Merced’s economy is showing signs of recovery, with recent figures pointing to improved housing prices and employment rates, although the city has a long way to go to bounce back from the recession and the bursting of the real estate bubble.
Numbers reported from August showed the city’s unemployment rate at 9.7 percent, according to the Bureau of Labor Statistics. While that’s well above California’s rate of 6.1 percent for the month, it is significantly better than the 11.3 percent Merced reported in August 2014, and 12.9 percent in August 2013.
Mark Purnell, co-owner of Five Ten Bistro, said his downtown business is feeling the improvement.
“As far as growth, I think we’re doing well,” Purnell said. So far this year, sales have been up about 5 percent each month compared to the same time last year, Purnell said Monday. The eatery is in its third year, and the future looks promising, he said.
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He’s not the only one predicting growth in the region.
A report released last week by University of the Pacific’s Center for Business and Policy Research says Merced will see nonfarm employment increase by 1.6 percent through the end of the year. Employment is expected to grow an average of 2 percent each year between 2016 and 2019, according to the the quarterly report.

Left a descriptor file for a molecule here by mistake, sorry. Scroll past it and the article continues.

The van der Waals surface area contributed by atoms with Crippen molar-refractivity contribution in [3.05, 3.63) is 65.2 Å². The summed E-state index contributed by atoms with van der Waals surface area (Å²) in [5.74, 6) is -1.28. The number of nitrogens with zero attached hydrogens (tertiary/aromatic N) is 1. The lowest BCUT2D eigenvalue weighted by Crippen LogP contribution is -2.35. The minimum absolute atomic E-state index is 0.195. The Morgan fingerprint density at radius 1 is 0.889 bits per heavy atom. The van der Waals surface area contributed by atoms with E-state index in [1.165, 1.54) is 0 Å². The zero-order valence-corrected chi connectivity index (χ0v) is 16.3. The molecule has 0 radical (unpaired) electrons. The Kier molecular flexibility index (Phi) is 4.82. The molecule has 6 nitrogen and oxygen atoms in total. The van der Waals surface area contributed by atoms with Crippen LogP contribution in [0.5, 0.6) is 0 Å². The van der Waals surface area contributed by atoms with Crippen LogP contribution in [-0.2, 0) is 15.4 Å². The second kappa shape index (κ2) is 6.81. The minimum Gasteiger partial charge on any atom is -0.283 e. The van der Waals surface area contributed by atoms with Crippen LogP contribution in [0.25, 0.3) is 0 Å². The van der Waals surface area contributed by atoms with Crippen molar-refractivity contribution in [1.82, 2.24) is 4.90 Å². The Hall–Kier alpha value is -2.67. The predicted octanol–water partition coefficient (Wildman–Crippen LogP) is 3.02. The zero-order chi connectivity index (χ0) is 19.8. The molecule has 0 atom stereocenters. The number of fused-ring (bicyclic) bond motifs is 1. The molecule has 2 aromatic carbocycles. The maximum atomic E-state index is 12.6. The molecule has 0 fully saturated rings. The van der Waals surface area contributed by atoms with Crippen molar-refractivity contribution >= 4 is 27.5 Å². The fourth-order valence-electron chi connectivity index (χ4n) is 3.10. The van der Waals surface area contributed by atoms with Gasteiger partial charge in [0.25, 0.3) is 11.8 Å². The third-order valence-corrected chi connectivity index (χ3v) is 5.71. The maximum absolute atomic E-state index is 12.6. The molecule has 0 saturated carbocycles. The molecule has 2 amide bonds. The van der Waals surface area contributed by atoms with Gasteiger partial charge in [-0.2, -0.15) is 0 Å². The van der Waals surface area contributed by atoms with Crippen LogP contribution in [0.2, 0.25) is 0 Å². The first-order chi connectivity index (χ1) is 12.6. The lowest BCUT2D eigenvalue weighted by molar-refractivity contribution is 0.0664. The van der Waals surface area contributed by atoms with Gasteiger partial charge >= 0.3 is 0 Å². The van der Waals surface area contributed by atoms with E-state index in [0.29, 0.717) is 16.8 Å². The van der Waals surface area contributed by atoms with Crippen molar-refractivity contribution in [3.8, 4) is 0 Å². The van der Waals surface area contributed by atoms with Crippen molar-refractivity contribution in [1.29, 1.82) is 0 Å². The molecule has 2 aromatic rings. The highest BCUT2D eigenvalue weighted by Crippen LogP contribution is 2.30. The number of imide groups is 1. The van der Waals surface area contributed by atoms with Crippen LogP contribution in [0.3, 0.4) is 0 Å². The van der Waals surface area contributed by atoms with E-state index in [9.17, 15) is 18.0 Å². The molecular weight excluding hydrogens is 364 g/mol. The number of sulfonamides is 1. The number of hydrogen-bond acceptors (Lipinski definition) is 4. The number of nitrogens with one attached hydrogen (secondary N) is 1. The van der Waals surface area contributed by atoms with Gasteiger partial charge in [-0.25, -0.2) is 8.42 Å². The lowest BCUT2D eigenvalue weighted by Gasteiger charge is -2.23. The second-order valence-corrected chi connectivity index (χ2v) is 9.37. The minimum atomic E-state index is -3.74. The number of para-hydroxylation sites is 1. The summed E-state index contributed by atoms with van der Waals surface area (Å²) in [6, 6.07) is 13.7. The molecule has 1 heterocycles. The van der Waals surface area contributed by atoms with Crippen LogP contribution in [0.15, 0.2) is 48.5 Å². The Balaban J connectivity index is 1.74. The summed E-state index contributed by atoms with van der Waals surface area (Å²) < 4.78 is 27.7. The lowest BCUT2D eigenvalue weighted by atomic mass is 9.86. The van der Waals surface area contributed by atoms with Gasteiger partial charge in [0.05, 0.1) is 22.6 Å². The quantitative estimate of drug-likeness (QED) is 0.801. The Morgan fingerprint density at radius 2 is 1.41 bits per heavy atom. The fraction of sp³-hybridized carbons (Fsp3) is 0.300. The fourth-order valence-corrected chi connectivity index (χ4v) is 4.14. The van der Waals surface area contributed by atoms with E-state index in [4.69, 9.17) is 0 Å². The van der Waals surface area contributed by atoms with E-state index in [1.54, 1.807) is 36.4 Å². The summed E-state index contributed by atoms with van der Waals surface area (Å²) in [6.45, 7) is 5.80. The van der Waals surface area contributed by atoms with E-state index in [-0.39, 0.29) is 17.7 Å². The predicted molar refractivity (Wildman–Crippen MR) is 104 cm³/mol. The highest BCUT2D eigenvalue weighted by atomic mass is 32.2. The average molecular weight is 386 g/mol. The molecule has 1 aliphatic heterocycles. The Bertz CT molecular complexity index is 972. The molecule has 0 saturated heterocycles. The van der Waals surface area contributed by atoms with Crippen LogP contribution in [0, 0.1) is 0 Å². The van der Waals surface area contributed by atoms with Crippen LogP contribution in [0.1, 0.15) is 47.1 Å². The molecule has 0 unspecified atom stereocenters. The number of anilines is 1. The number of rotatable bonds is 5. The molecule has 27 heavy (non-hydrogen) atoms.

Along with more people being employed, the report said personal income is expected to increase by 3 percent.
Despite the state being in its fourth year of a drought, the agriculture industry has continued to be profitable. That shows “market conditions are more powerful than the weather for the agricultural economy,” said Jeff Michael, the center’s director.
Merced also ranked in the top 10 of all cities in the country in its housing-price increases in September, according to Pro Teck Valuation Services. The average selling price in September was $210,000, which is an increase of more than 15.5 percent compared to the same time last year.
Home sales continue at a brisk pace, but commercial property sales are lagging, said Terry Ruscoe, owner of Merced Yosemite Realty in Merced.
“As prices increase, more and more homes under water become valuable again,” he said.
The housing market has been improving for years, but it was almost entirely driven by outside investors. More recently, he said, the number of local people buying has increased.
One example of an improving housing market can be found in Ruscoe himself, who recently opened a second office for his company. “Because of the demand, we just couldn’t handle the amount of traffic and number of agents,” he said.
As housing prices increase, so does the cut of tax dollars that funnel through the county on its way to the city. Brad Grant, Merced’s chief financial officer, said the home price increases are not enough to see gaudy tax dollars. But, every little bit helps.
“It’s slow in coming, but it’s a good thing,” he said.